Jan. 15, 2016 10:19 AM

A record collector, Nigel Hall — a New Orleans resident since 2013 — values the past and its music. Like any collector, the gems he finds are treasures. Yet, they aren’t to be kept under glass; vinyl is to be enjoyed. As a result, his debut record, Ladies & Gentlemen … Nigel Hall, is retro and alive, not old. Music that Hall pulls from to forge his new music simply doesn’t get old. Here, Motown sounds, classic soul, funk and old school R&B styles are given a slight update, not that it needs it or not that this is an overhaul. Instead, Ladies & Gentlemen is a loving homage.

Ladies & Gentlemen doesn’t have whatever electronic/half drum ‘n’ bass/new modern sound you will hear on others “dedicated” to revising these classic sounds. His take on “Can’t Stand the Rain,” unlike Missy Elliot’s, is a cover that does the original justice, not some dreck for the sake of being dreck. To remake the Isley Brothers’ “Lay Away,” he brings in Questlove of The Roots and Ivan Neville. The result is a funky, percussion-driven romp. “Don’t Change for Me” packs a touch of organ a la Sly & The Family Stone and a beat that is a dash like Lenny Kravitz’ earlier work. Had Michael Jackson stayed with Jackson Five instead of becoming the King of Pop, he would have cut something along the lines of opener “Gimme a Sign.”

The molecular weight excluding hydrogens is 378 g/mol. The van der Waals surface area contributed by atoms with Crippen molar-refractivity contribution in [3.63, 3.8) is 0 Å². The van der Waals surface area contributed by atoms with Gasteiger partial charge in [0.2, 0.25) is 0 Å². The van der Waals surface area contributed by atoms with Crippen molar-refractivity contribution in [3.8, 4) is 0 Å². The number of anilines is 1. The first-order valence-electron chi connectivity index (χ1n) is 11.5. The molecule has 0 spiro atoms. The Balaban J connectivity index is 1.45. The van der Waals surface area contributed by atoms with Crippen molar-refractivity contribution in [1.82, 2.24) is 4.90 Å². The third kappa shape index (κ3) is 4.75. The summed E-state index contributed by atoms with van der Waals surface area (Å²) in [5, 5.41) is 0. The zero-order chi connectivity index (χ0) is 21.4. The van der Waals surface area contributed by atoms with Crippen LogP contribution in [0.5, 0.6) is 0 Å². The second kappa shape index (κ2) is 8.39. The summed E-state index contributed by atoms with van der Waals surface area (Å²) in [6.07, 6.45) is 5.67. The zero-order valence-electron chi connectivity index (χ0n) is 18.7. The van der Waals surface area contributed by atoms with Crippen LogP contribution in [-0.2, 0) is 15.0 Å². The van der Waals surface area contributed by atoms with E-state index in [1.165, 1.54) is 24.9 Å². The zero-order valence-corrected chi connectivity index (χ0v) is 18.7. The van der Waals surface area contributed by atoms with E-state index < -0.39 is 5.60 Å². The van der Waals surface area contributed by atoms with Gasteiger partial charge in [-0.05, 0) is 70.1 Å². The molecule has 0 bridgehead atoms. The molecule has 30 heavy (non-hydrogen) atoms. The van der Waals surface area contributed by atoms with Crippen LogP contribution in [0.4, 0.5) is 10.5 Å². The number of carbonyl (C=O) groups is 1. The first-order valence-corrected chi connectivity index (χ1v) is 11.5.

“Try, Try Try” shows how much his new home is rubbing off on him; loaded with trumpet and sax, it is an ultra funky new take on the Roy Ayers’ original with the feel of a Meters’ tune or the Wild Magnolias’ “Soul, Soul, Soul,” a classic funky New Orleans creation.

Although both his re-imaginings that play close to the originals and his own like-minded compositions are good songs, there’s no take-off track that will wear out the repeat button or launch him to household-name status. Yet, Ladies & Gentlemen is a good record that will blend nicely into a playlist of Motown favorites.


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